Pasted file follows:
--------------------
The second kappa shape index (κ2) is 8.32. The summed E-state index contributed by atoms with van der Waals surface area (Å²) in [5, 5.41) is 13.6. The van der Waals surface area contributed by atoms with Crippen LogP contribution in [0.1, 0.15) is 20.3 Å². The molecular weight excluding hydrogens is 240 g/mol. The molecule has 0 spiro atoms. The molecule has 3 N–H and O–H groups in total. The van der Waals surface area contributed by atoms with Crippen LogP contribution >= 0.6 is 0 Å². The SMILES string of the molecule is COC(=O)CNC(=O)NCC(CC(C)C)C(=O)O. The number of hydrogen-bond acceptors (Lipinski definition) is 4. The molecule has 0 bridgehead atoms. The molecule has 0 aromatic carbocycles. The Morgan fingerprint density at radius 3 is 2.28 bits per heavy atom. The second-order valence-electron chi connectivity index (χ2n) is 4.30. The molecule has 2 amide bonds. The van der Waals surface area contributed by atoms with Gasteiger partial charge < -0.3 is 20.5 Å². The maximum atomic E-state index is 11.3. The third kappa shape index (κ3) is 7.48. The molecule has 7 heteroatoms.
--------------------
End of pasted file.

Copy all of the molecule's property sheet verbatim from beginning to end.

The second kappa shape index (κ2) is 8.32. The summed E-state index contributed by atoms with van der Waals surface area (Å²) in [5, 5.41) is 13.6. The van der Waals surface area contributed by atoms with Crippen LogP contribution in [0.1, 0.15) is 20.3 Å². The molecular weight excluding hydrogens is 240 g/mol. The molecule has 0 spiro atoms. The molecule has 3 N–H and O–H groups in total. The van der Waals surface area contributed by atoms with Crippen LogP contribution >= 0.6 is 0 Å². The SMILES string of the molecule is COC(=O)CNC(=O)NCC(CC(C)C)C(=O)O. The number of hydrogen-bond acceptors (Lipinski definition) is 4. The molecule has 0 bridgehead atoms. The molecule has 0 aromatic carbocycles. The Morgan fingerprint density at radius 3 is 2.28 bits per heavy atom. The second-order valence-electron chi connectivity index (χ2n) is 4.30. The molecule has 2 amide bonds. The van der Waals surface area contributed by atoms with Gasteiger partial charge < -0.3 is 20.5 Å². The maximum atomic E-state index is 11.3. The third kappa shape index (κ3) is 7.48. The molecule has 7 heteroatoms.